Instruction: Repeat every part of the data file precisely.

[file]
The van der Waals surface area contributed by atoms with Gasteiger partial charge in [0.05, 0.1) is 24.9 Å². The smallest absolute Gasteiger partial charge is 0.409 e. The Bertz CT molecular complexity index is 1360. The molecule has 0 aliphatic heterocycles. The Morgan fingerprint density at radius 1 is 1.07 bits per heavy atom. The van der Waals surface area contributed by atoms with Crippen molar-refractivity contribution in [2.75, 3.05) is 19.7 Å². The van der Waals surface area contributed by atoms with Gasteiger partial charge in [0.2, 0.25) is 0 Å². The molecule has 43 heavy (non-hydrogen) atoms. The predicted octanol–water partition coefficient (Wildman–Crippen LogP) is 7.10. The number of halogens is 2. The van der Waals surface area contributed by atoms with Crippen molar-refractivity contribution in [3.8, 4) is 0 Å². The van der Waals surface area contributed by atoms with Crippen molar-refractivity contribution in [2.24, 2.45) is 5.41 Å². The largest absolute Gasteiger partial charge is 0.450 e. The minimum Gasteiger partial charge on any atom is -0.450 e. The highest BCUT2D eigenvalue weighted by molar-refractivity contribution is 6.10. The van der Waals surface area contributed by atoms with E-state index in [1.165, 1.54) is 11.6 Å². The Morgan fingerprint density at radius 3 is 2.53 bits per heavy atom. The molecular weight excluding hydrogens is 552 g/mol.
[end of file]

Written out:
The van der Waals surface area contributed by atoms with Gasteiger partial charge in [0.05, 0.1) is 24.9 Å². The smallest absolute Gasteiger partial charge is 0.409 e. The Bertz CT molecular complexity index is 1360. The molecule has 0 aliphatic heterocycles. The Morgan fingerprint density at radius 1 is 1.07 bits per heavy atom. The van der Waals surface area contributed by atoms with Crippen molar-refractivity contribution in [2.75, 3.05) is 19.7 Å². The van der Waals surface area contributed by atoms with Gasteiger partial charge in [0.2, 0.25) is 0 Å². The molecule has 43 heavy (non-hydrogen) atoms. The predicted octanol–water partition coefficient (Wildman–Crippen LogP) is 7.10. The number of halogens is 2. The van der Waals surface area contributed by atoms with Crippen molar-refractivity contribution in [3.8, 4) is 0 Å². The van der Waals surface area contributed by atoms with Crippen molar-refractivity contribution in [2.24, 2.45) is 5.41 Å². The largest absolute Gasteiger partial charge is 0.450 e. The minimum Gasteiger partial charge on any atom is -0.450 e. The highest BCUT2D eigenvalue weighted by molar-refractivity contribution is 6.10. The van der Waals surface area contributed by atoms with E-state index in [1.165, 1.54) is 11.6 Å². The Morgan fingerprint density at radius 3 is 2.53 bits per heavy atom. The molecular weight excluding hydrogens is 552 g/mol.